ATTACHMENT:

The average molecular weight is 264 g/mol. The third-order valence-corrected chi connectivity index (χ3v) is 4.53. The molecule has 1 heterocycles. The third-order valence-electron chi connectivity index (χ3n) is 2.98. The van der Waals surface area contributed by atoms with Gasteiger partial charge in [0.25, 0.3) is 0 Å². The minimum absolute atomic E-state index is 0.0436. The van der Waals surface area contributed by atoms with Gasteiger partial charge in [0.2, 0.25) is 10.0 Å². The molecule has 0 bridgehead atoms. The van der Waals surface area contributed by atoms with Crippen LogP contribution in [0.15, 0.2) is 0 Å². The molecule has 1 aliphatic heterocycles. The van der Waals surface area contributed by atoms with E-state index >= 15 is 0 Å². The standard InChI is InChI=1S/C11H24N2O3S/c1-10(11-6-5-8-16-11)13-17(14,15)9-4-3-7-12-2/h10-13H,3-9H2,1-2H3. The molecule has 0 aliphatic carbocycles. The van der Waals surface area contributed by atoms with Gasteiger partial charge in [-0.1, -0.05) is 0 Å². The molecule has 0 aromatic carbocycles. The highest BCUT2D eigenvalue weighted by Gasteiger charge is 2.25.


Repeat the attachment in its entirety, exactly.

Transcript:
The average molecular weight is 264 g/mol. The third-order valence-corrected chi connectivity index (χ3v) is 4.53. The molecule has 1 heterocycles. The third-order valence-electron chi connectivity index (χ3n) is 2.98. The van der Waals surface area contributed by atoms with Gasteiger partial charge in [0.25, 0.3) is 0 Å². The minimum absolute atomic E-state index is 0.0436. The van der Waals surface area contributed by atoms with Gasteiger partial charge in [0.2, 0.25) is 10.0 Å². The molecule has 0 bridgehead atoms. The van der Waals surface area contributed by atoms with Crippen LogP contribution in [0.15, 0.2) is 0 Å². The molecule has 1 aliphatic heterocycles. The van der Waals surface area contributed by atoms with E-state index >= 15 is 0 Å². The standard InChI is InChI=1S/C11H24N2O3S/c1-10(11-6-5-8-16-11)13-17(14,15)9-4-3-7-12-2/h10-13H,3-9H2,1-2H3. The molecule has 0 aliphatic carbocycles. The van der Waals surface area contributed by atoms with Gasteiger partial charge in [-0.1, -0.05) is 0 Å². The molecule has 0 aromatic carbocycles. The highest BCUT2D eigenvalue weighted by Gasteiger charge is 2.25.